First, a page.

Joseph Broussard, now an aged man (center with sack and satchel), leads the Acadians to their new homeland. / "The Arrival of the Acadians in Louisiana" by Robert Dafford.
The Acadians settled quickly, and in April 1765, Joseph Broussard was appointed captain of the militia and commandant of the Acadians. Here in Louisiana, the Acadians would come to be known by a corruption of their name: Cajuns. The Cajuns developed their own dialect—Cajun French—as well as well as distinct music and cuisine that influences the Louisiana region to this day.
Merging of Cajun and Afro-Creole Lineages in Beyonce's Ancestry
Joseph Broussard's 2nd great grandson, Éloi-René Rosemond Broussard, re-married Célestine Joséphine Lacy, an Afro-Creole woman who may have been a former slave of his father. They were married in March 1873 at the New Iberia Church in Saint Martin. The marriage was a formality, as they had been in a relationship for some time and had already had children together.
Éloi Broussard (left) and his wife, Célestine Lacy (right). They are the 2nd great grandparents of Beyoncé.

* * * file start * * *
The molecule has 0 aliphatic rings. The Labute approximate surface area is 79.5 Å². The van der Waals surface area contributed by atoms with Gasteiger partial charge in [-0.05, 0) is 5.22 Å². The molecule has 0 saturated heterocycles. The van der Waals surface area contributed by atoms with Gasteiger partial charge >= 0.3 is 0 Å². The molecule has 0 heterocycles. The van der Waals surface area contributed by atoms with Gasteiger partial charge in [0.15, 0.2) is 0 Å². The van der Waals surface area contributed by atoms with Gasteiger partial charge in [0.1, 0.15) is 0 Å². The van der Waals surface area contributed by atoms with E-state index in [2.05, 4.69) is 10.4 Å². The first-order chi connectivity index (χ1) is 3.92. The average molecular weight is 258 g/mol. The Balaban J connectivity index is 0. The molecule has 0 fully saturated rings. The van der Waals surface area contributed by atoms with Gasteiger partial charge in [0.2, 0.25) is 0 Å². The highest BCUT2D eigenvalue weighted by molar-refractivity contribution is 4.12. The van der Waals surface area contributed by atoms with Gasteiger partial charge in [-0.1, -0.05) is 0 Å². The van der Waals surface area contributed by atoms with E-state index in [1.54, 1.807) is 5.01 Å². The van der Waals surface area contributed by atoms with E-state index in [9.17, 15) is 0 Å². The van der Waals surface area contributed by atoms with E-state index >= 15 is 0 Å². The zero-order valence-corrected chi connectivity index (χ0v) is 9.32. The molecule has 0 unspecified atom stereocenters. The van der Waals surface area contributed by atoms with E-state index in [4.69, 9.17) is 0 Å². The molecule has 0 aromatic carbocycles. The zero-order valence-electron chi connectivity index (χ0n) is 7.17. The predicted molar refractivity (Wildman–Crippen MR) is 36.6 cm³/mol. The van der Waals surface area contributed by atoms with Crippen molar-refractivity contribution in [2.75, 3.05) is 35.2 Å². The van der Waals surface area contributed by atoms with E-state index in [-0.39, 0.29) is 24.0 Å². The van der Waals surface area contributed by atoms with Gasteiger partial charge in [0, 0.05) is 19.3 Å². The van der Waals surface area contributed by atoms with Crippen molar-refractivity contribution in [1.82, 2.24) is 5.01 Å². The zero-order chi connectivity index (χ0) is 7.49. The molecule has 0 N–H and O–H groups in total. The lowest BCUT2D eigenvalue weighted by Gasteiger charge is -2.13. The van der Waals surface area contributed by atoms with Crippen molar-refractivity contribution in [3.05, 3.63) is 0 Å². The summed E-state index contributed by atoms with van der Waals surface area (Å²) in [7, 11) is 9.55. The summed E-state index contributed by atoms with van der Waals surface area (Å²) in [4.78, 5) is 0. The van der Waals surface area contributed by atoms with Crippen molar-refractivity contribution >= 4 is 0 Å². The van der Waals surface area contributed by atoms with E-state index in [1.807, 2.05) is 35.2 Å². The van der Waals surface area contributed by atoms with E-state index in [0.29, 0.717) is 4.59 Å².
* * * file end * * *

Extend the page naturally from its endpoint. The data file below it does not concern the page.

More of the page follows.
Together, Éloi and Célestine had a daughter, Odelia Broussard, who was born on 15 December 1863. In census records her race is listed as mulatto, an old term used to describe people born of one white parent and one black parent. The term is now outdated and considered derogatory.
Odelia married Eugène-Gustave DeRouen, who was also born of a white parent and a black parent. Together the couple had a daughter, Agnèz, born on 1 July 1909. Agnèz is the grandmother of Beyoncé.
Eugène-Gustave DeRouen (left) and Odelia Broussard (right). These are the great grandparents of Beyoncé.